Glucocorticoid responsiveness in the lung: impact of inflammation and infection
Professor Alastair Stewart
+61 3 8344 5675
The high level of sensitivity of allergic inflammation to regulation by glucocorticoids (GCs) underlies the therapeutic success of this class of drugs in most cases of asthma, hayfever and urticaria. However, there is a partial resistance to control of severe asthma by GCs and a more profound GC resistance in COPD. Episodes of worsening of asthma and COPD have been explained by patients having an infection of the lower respiratory tract with one or more of several viruses, including respiratory syncytial virus, better known as RSV, Rhinovirus (the common cold) or Flu virus. TGF-β induces resistance to actions of GCs in the respiratory epithelium. Respiratory viruses increase the activity of TGF-β. We will now establish whether blocking TGF-β can restore steroid sensitivity in viral exacerbations of chronic respiratory disease. In this project there are a range of methodologies that you may use including culture of epithelial cell lines and primary epithelium (in air liquid interface culture) obtained from healthy normal and diseased (asthmatic or COPD) airway. In addition, human monocyte/macrophages will be isolated from asthmatics who respond well to steroids, those who respond poorly and from control subjects. Gene expression will be measured by quantitative RT-PCR and RNA-seq; protein expression is measured by western blotting or enzyme-linked immunosorbent assay; Live cell imaging is used to track the translocation of YFP-tagged wild-type and mutated GRs. Gene expression reporter constructs and interventions using transient cell transfection with silencing RNA or small molecular weight chemical tools will assist in implicating specific pathways in virus responses. The results you obtain will guide new approaches to reversing steroid resistance in chronic inflammatory diseases.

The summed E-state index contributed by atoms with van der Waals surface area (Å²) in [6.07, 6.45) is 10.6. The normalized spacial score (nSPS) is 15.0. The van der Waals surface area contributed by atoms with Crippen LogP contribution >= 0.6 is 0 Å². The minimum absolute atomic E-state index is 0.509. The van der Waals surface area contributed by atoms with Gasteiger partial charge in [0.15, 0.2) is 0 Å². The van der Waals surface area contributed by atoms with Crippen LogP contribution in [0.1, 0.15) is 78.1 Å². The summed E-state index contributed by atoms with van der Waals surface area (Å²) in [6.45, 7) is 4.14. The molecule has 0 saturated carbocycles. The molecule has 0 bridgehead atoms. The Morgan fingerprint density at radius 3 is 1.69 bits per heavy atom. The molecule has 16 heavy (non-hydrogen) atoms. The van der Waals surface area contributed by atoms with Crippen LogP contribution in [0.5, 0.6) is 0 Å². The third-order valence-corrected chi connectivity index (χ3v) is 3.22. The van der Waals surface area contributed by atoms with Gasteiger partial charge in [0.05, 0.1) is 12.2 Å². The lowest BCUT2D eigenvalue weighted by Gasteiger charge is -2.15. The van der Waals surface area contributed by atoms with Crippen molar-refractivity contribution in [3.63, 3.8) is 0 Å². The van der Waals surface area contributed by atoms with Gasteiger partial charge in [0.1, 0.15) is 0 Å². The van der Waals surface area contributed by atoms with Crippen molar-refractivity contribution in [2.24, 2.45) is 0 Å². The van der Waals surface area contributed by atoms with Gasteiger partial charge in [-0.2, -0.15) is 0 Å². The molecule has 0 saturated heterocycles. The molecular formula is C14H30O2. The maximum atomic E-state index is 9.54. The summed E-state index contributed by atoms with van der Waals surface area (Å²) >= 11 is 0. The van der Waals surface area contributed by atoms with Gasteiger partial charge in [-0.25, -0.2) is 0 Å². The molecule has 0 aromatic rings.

This research project is available to Masters by Research, Honours, Master of Biomedical Science students to join as part of their thesis.
Please contact the Research Group Leader to discuss your options.
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